In the recent American Appropriate Use Criteria Task Force for CCT, the use of CCT in the “assessment of anomalies of coronary arterial and other thoracic arteriovenous vessels” was pointed to be most appropriate (i.e. the test is acceptable and considered a reasonable approach to study the disease and its expected incremental information, combined with clinicaljudgment exceeds the expected negative consequences by a sufficiently wide margin)with a score of 9 out of 9 [2].

An important limit of CCT in studying patients with MB is related to the fact that CCT analysis are mainly performed with images reconstructed during diastole (70-80% of the cardiac cycle) when there is the maximal vasodilatation and minimal motion artefacts. Conversely maximal lumen narrowing of the MB is during the systolic phase (30-40% of cardiac cycle) where usually there are more motion artefacts. To better evaluate patient’s MB it is therefore important to analyse the whole cardiac cycle. Most recent scanners have high temporal resolution enabling the visualization of the vessel lumen during most of the cardiac cycle,and thus permitting the observation of the milking effect in the 4-dimensional reconstruction [21].

Since the introduction of CCT many papers have been publishedshowing the feasibility of CCT in evaluating patients with MB [22].

In CCT papers MB is usually defined asthe existence of tissues exhibiting soft tissue density (same contrast enhancement as myocardial tissue) covering part of the vessel [23]. The length of the MB is usually defined as the distance fromthe entrance to the exit of the tunnelled artery measured by curved multiplanar reconstructed images(i.e. parallel to the course of the vessel) [23]. The depth of the MB, measured in an axial image (i.e. perpendicular to the course of the vessel),in the majority of the papers is defined as the thickness of the deepest part from the surface of the covering myocardial tissue to the tunnelled artery [23]. Another classification divided MB in complete or incomplete: in the complete type it is possible to demonstrate the continuity of myocardium over the tunnelled segment [24].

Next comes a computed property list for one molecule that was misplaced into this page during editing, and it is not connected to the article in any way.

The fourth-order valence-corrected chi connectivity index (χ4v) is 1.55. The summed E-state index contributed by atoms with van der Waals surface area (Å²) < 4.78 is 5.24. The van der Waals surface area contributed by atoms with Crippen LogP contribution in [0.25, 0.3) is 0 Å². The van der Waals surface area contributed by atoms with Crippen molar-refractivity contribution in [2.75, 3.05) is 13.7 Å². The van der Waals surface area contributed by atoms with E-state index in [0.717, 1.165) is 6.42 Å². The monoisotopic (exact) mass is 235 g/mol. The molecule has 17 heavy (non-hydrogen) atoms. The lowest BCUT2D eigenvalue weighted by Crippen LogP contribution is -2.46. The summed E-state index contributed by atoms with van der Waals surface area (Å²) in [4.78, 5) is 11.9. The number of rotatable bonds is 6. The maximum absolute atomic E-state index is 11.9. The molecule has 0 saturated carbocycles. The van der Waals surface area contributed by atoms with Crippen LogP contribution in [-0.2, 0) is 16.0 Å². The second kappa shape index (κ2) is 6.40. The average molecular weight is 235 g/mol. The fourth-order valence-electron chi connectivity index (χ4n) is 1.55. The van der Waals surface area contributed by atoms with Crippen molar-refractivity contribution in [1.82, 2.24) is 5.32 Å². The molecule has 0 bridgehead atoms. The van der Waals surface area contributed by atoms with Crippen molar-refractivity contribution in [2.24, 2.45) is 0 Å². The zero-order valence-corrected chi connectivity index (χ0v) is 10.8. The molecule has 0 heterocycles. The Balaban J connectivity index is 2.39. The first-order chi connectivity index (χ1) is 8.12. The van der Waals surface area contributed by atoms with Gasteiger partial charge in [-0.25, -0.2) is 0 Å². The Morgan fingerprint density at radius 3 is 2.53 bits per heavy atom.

The prevalence of MB in CCT studies increased progressively with the introduction of more modern scanners approaching values found in autopsy studies, which should be considered the ultimate gold standard method to analyse MBs [22].

The wide variation in frequency of the clinical presentation of MBs cases indicates that many MBs do not produce symptoms. Subjects may become symptomatic after the third decade of life unless MBs are associated with precipitating factors (i.e. high heart rate, increased myocardial contractility, hypertrophic cardiomyopathy, decreased peripheral vascular resistance) [1,8].